28 June 2022

Happy accidents: Jasmine Clark

Happy accidents: Jasmine Clark

A few words with Jasmine Clark during her Open Studio at Te Atamira - June 2022.

Last Thursday, Te Atamira opened the first of two Open Studios we are hosting in June and July. The first is with Arrowtown-based contemporary weaver Jasmine Clark who is currently working on large-scale pieces for a new commission for a Hyatt Hotel slated for a site near Te Atamira in Remarkables Park in Frankton. Her temporary work space at Te Atamira (23 June – 10 July 2022) is accompanied by a display of some of the materials she uses in her work, including rattan and copper wire and materials foraged from the environment such as willow, dogwood, harakeke (flax) and neinei – an endemic tree used in customary Māori weaving techniques, particularly for practical use on rain capes.


During her time at Te Atamira, she offered three sold-out workshops in wire, rattan and flax weaving. The contextual display also includes samples of pieces produced in the workshops and a number of smaller pieces that demonstrate Jasmine’s inventive use of natural and manmade materials resulting in delicate pieces that appear to float on the wall and cast intricate shadows when the morning sun floods over Kawarau (The Remarkables) and into MANAAKI NUI – our project space at Te Atamira.

Installation view of Jasmine Clark's Open Studio at Te Atamira, 2022. On shelves: Left to right - samples of work made from rattan, flax and wire. In baskets on floor: Left - foraged dogwood and willow. Right - rattan. Courtesy of the artist.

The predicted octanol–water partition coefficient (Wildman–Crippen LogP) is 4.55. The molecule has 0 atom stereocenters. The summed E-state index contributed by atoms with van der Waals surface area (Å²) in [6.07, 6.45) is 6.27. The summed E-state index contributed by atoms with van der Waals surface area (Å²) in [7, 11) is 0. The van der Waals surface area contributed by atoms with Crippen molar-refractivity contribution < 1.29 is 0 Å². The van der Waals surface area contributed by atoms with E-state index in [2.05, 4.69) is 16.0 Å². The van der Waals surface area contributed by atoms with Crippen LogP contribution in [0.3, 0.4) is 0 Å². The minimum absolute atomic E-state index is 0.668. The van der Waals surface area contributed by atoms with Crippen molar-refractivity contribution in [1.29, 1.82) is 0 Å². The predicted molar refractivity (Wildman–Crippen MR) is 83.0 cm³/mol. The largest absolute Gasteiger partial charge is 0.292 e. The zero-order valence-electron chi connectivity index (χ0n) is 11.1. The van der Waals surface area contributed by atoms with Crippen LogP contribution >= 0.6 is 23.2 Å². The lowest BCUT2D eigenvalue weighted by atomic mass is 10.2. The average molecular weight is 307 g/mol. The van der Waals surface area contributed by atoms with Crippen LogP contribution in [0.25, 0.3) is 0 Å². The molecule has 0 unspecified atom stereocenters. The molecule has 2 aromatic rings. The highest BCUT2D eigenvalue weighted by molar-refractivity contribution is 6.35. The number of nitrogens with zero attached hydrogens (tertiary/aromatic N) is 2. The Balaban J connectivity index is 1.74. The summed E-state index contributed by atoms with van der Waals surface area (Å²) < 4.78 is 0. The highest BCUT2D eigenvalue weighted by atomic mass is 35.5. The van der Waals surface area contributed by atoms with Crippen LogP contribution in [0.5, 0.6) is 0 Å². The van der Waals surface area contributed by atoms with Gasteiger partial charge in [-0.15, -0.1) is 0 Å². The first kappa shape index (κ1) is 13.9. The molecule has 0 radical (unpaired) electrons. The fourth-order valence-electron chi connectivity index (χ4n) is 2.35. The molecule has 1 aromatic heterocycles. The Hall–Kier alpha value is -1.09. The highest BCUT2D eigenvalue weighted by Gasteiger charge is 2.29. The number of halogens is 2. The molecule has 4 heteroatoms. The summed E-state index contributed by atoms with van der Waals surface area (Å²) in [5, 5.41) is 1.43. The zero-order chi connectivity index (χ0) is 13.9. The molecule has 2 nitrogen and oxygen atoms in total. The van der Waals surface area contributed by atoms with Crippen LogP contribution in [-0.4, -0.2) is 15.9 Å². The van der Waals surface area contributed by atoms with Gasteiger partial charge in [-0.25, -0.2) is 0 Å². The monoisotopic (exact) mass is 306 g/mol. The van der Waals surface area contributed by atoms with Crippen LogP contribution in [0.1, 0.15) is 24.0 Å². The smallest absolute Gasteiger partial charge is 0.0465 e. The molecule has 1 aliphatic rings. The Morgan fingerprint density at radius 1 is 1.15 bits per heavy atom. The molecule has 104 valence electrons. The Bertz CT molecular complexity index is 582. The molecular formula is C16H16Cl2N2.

Jasmine Clark, installation view of works on display at the artist's Open Studio at Te Atamira, 2022. Courtesy of the artist.


During today’s Tea Break talk (10:30am on Tuesdays and Thursdays at Te Atamira) I asked Jasmine about the challenges of working at a larger scale than some of her previous works. Firstly, she explained that quite a long time is spent working out what kinds of materials are suitable for scaling up the work and how she then needs to adapt the techniques she uses in order to produce the forms and effects she’s working towards. The works-in-progress you can see Jasmine working on at Te Atamira are her third and fourth attempts at producing the right kind of frame and structure using thicker wire and rattan as a basis. She says that the thicker wire doesn’t have the wispy gracefulness of the thinner wire used for smaller works. Thicker rattan is not as pliable and is hard to bend – it can only curve so much. These conditions mean that a lot of play and experimentation is needed to get the technique down, which for the artist is quite a private process – a bit of a challenge in the public situation of the Open Studio. On the other hand, Jasmine is finding that working in a social space where you can stop for a chat and cuppa with friends dropping by is not as isolating as working at home alone can be.